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The Gold Series: Unearthing the World’s Supply (Part 2 of 5)

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Gold Series Part 2 infographic

Part 1: The Most Sought After Metal on EarthPart 2: Unearthing the World's Gold SupplyPart 3: The Eclipsing Demand of the EastPart 4: Five Reasons To Own GoldPart 5: 2014 Gold Trends and Beyond

The Gold Series Part 2: Unearthing the World’s Gold Supply

This infographic, part two in our 2014 Gold Series, covers the full supply picture behind the yellow metal.Within the planet’s crust, there is only 1 gram of gold for every 250 tonnes (550,000 lbs) of earth.

Gold’s rarity means that finding economic deposits is extremely difficult. To understand how gold mining and supply work, we must first unearth how deposits form.

Over time, gold dissolves in hot water deep in the crust under immense pressure. It is then transported and deposited upwards as the water travels up cracks and fissures towards the surface. Generally, the major deposit types include: placer, volcanogenic massive sulphide (VMS), epithermal, porphyry, carlin-type, and orogenic deposits.

Check out Part 3 of The 2014 Gold Series on rising demand in Asia.

Presented by: Goldcorp

Also made possible by: Falco Pacific, Balmoral Resources, Brazil Resources, Eastmain Resources, and Brixton Metals.

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Energy

Charted: Global Uranium Reserves, by Country

We visualize the distribution of the world’s uranium reserves by country, with 3 countries accounting for more than half of total reserves.

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A cropped chart visualizing the distribution of the global uranium reserves, by country.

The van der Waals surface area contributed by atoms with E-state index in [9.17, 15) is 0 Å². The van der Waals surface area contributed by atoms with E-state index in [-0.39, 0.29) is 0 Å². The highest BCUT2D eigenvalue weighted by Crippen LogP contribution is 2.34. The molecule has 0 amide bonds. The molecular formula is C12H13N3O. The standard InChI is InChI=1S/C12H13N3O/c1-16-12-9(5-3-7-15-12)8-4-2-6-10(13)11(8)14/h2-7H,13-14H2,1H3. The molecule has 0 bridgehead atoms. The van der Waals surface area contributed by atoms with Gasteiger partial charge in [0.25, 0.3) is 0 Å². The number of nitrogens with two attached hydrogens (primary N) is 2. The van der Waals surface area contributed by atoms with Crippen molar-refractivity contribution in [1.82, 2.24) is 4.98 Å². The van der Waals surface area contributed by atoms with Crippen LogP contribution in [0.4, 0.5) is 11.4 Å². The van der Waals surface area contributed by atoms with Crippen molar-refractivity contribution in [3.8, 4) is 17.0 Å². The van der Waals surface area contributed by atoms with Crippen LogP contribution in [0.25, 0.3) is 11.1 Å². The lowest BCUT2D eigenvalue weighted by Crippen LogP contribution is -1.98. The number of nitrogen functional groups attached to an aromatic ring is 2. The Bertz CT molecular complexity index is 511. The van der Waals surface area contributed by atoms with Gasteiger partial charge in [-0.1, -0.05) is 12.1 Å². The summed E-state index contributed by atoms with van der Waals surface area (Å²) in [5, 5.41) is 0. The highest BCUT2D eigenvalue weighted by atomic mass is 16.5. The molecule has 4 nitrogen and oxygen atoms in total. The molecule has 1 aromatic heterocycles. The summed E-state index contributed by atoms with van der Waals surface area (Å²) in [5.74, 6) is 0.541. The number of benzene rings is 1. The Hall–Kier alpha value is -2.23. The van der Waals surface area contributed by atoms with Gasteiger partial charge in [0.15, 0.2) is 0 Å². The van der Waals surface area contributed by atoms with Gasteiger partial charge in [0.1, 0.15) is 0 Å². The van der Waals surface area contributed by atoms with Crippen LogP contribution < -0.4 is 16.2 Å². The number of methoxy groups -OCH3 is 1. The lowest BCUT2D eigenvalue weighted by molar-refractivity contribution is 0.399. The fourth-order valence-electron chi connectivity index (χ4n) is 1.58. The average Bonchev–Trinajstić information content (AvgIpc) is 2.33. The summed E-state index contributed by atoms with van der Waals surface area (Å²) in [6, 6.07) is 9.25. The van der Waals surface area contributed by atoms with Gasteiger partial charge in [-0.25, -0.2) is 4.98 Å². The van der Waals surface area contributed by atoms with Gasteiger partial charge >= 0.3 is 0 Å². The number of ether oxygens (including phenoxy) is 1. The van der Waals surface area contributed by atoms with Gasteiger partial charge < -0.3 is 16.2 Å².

Charted: Global Uranium Reserves, by Country

This was originally posted on our Voronoi app. Download the app for free on iOS or Android and discover incredible data-driven charts from a variety of trusted sources.

There can be a tendency to believe that uranium deposits are scarce from the critical role it plays in generating nuclear energy, along with all the costs and consequences related to the field.

But uranium is actually fairly plentiful: it’s more abundant than gold and silver, for example, and about as present as tin in the Earth’s crust.

We visualize the distribution of the world’s uranium resources by country, as of 2021. Figures come from the World Nuclear Association, last updated on August 2023.

Ranked: Uranium Reserves By Country (2021)

Australia, Kazakhstan, and Canada have the largest shares of available uranium resources—accounting for more than 50% of total global reserves.

But within these three, Australia is the clear standout, with more than 1.7 million tonnes of uranium discovered (28% of the world’s reserves) currently. Its Olympic Dam mine, located about 600 kilometers north of Adelaide, is the the largest single deposit of uranium in the world—and also, interestingly, the fourth largest copper deposit.

Despite this, Australia is only the fourth biggest uranium producer currently, and ranks fifth for all-time uranium production.

CountryShare of Global
Reserves
Uranium Reserves (Tonnes)
🇦🇺 Australia28%1.7M
🇰🇿 Kazakhstan13%815K
🇨🇦 Canada10%589K
🇷🇺 Russia8%481K
🇳🇦 Namibia8%470K
🇿🇦 South Africa5%321K
🇧🇷 Brazil5%311K
🇳🇪 Niger5%277K
🇨🇳 China4%224K
🇲🇳 Mongolia2%145K
🇺🇿 Uzbekistan2%131K
🇺🇦 Ukraine2%107K
🌍 Rest of World9%524K
Total100%6M

Figures are rounded.

Outside the top three, Russia and Namibia both have roughly the same amount of uranium reserves: about 8% each, which works out to roughly 470,000 tonnes.

South Africa, Brazil, and Niger all have 5% each of the world’s total deposits as well.

China completes the top 10, with a 3% share of uranium reserves, or about 224,000 tonnes.

A caveat to this is that current data is based on known uranium reserves that are capable of being mined economically. The total amount of the world’s uranium is not known exactly—and new deposits can be found all the time. In fact the world’s known uranium reserves increased by about 25% in the last decade alone, thanks to better technology that improves exploration efforts.

Meanwhile, not all uranium deposits are equal. For example, in the aforementioned Olympic Dam, uranium is recovered as a byproduct of copper mining occurring at the same site. In South Africa, it emerges as a byproduct during treatment of ores in the gold mining process. Orebodies with high concentrations of two substances can increase margins, as costs can be shared for two different products.

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